Control Your Risks or They’ll Control You

Active risk management is an essential component of managing any project.

Karl Wiegers
6 min readMay 14


A photo of a line of dominoes falling over and a man’s hand interrupting the cascade so the remaining dominoes do not also fall over.
Image by Freepik

A company once engaged me to determine why a major multinational software development project had failed. As I studied the project records, I discovered that the team had maintained a list of project risks — a solid project management practice. However, their monthly status reports showed only the same two minor risks each time, with a minimal estimated threat from each of them. Since the project failed, some additional risks apparently sneaked up and attacked it when no one was looking.

The project managers failed to consider some common risks on complex, distributed projects: slow decision-making, communication issues, scope changes, requirements ambiguity, overly optimistic commitments, and so forth. The outcome was a multimillion-dollar lawsuit settlement.

We can take several messages from this experience.

  • If you’ve identified only two risks for a large project, you haven’t looked closely enough.
  • If you underestimate the potential threat a risk could pose, you might not pay enough attention to it.
  • If the same items remain on your list of top risks month after month, either you’re not actively managing them or your mitigation efforts aren’t working.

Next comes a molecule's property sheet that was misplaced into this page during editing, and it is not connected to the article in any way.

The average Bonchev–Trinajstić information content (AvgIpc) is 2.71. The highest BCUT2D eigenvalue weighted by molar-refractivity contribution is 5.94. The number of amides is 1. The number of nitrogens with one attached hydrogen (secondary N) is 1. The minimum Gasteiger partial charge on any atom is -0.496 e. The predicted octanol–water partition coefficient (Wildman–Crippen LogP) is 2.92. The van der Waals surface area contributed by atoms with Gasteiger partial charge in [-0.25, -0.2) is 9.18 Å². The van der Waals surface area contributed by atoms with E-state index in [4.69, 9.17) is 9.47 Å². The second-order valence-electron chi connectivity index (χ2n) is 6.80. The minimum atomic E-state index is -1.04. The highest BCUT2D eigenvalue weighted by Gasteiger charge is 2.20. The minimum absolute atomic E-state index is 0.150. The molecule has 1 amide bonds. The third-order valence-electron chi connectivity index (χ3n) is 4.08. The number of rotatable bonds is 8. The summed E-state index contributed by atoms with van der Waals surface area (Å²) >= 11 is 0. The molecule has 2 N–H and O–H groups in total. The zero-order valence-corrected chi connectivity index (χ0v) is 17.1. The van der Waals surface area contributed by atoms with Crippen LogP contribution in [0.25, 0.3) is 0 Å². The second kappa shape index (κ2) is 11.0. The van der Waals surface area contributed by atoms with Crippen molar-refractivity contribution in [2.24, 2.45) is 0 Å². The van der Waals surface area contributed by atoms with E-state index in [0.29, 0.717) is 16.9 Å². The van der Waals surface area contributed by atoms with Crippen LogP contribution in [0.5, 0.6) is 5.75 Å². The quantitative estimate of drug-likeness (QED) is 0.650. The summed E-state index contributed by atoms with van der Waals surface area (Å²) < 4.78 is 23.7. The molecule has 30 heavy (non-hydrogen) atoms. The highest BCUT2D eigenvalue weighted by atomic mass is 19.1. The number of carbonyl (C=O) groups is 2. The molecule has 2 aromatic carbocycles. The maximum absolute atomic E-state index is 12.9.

What Is Risk Management?

A risk is a condition or event that has the possibility of harming your project. It’s a potential problem that hasn’t happened yet. The goal of risk management is to ensure that the project will succeed despite its risks. Risk management is an essential component of effective project management. It has even been said that project management is risk management.

Risk management involves identifying scary conditions and events, assessing their possible impact on the project if they were to materialize into problems, prioritizing them, and trying to control them. Formal risk management focuses your energy on the greatest looming threats. There’s no point in worrying about something that wouldn’t do much harm even if it happened or a highly unlikely and uncontrollable occurrence. No one can predict the future, but you don’t want to be blindsided…



Karl Wiegers

Author of 14 books, mostly on software. PhD in organic chemistry. Guitars, wine, and military history fill the voids. and